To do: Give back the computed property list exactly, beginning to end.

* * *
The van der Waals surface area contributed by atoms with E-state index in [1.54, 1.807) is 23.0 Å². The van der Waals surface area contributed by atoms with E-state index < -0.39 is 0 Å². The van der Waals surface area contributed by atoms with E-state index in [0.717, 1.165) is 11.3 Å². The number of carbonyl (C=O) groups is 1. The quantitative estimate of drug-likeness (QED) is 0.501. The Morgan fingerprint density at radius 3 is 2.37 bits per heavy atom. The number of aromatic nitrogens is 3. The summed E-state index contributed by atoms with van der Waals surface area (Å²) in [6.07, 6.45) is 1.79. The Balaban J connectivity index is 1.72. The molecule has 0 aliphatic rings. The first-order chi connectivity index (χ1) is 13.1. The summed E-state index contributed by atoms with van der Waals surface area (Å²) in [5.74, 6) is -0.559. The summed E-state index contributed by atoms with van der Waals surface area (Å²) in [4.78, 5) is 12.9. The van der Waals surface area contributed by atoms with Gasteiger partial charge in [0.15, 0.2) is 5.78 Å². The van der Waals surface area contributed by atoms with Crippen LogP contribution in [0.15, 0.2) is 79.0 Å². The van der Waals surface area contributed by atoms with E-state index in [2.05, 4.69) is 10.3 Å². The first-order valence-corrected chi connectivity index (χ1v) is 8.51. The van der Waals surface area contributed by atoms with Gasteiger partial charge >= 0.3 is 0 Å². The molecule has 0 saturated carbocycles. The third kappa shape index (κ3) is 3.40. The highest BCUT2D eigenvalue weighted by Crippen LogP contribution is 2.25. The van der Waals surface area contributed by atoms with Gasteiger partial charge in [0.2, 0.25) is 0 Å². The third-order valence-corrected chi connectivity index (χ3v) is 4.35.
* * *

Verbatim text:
The van der Waals surface area contributed by atoms with E-state index in [1.54, 1.807) is 23.0 Å². The van der Waals surface area contributed by atoms with E-state index < -0.39 is 0 Å². The van der Waals surface area contributed by atoms with E-state index in [0.717, 1.165) is 11.3 Å². The number of carbonyl (C=O) groups is 1. The quantitative estimate of drug-likeness (QED) is 0.501. The Morgan fingerprint density at radius 3 is 2.37 bits per heavy atom. The number of aromatic nitrogens is 3. The summed E-state index contributed by atoms with van der Waals surface area (Å²) in [6.07, 6.45) is 1.79. The Balaban J connectivity index is 1.72. The molecule has 0 aliphatic rings. The first-order chi connectivity index (χ1) is 13.1. The summed E-state index contributed by atoms with van der Waals surface area (Å²) in [5.74, 6) is -0.559. The summed E-state index contributed by atoms with van der Waals surface area (Å²) in [4.78, 5) is 12.9. The van der Waals surface area contributed by atoms with Gasteiger partial charge in [0.15, 0.2) is 5.78 Å². The van der Waals surface area contributed by atoms with Crippen LogP contribution in [0.15, 0.2) is 79.0 Å². The van der Waals surface area contributed by atoms with E-state index in [2.05, 4.69) is 10.3 Å². The first-order valence-corrected chi connectivity index (χ1v) is 8.51. The van der Waals surface area contributed by atoms with Gasteiger partial charge >= 0.3 is 0 Å². The molecule has 0 saturated carbocycles. The third kappa shape index (κ3) is 3.40. The highest BCUT2D eigenvalue weighted by Crippen LogP contribution is 2.25. The van der Waals surface area contributed by atoms with Gasteiger partial charge in [0.2, 0.25) is 0 Å². The third-order valence-corrected chi connectivity index (χ3v) is 4.35.